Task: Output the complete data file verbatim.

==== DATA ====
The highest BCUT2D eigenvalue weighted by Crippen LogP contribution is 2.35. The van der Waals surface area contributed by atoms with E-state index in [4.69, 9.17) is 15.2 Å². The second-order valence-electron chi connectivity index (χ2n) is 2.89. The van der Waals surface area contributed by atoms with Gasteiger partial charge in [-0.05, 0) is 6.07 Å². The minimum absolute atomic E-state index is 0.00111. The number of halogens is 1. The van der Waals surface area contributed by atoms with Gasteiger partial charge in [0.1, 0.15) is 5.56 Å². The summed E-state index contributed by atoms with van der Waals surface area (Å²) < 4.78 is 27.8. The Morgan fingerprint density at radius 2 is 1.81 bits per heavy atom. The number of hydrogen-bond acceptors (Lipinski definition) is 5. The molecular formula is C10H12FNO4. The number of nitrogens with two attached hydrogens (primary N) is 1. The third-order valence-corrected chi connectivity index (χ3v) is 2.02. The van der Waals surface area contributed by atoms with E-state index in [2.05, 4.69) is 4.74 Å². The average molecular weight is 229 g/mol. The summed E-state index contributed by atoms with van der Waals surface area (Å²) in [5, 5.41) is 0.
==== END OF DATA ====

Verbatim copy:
The highest BCUT2D eigenvalue weighted by Crippen LogP contribution is 2.35. The van der Waals surface area contributed by atoms with E-state index in [4.69, 9.17) is 15.2 Å². The second-order valence-electron chi connectivity index (χ2n) is 2.89. The van der Waals surface area contributed by atoms with Gasteiger partial charge in [-0.05, 0) is 6.07 Å². The minimum absolute atomic E-state index is 0.00111. The number of halogens is 1. The van der Waals surface area contributed by atoms with Gasteiger partial charge in [0.1, 0.15) is 5.56 Å². The summed E-state index contributed by atoms with van der Waals surface area (Å²) < 4.78 is 27.8. The Morgan fingerprint density at radius 2 is 1.81 bits per heavy atom. The number of hydrogen-bond acceptors (Lipinski definition) is 5. The molecular formula is C10H12FNO4. The number of nitrogens with two attached hydrogens (primary N) is 1. The third-order valence-corrected chi connectivity index (χ3v) is 2.02. The van der Waals surface area contributed by atoms with E-state index in [2.05, 4.69) is 4.74 Å². The average molecular weight is 229 g/mol. The summed E-state index contributed by atoms with van der Waals surface area (Å²) in [5, 5.41) is 0.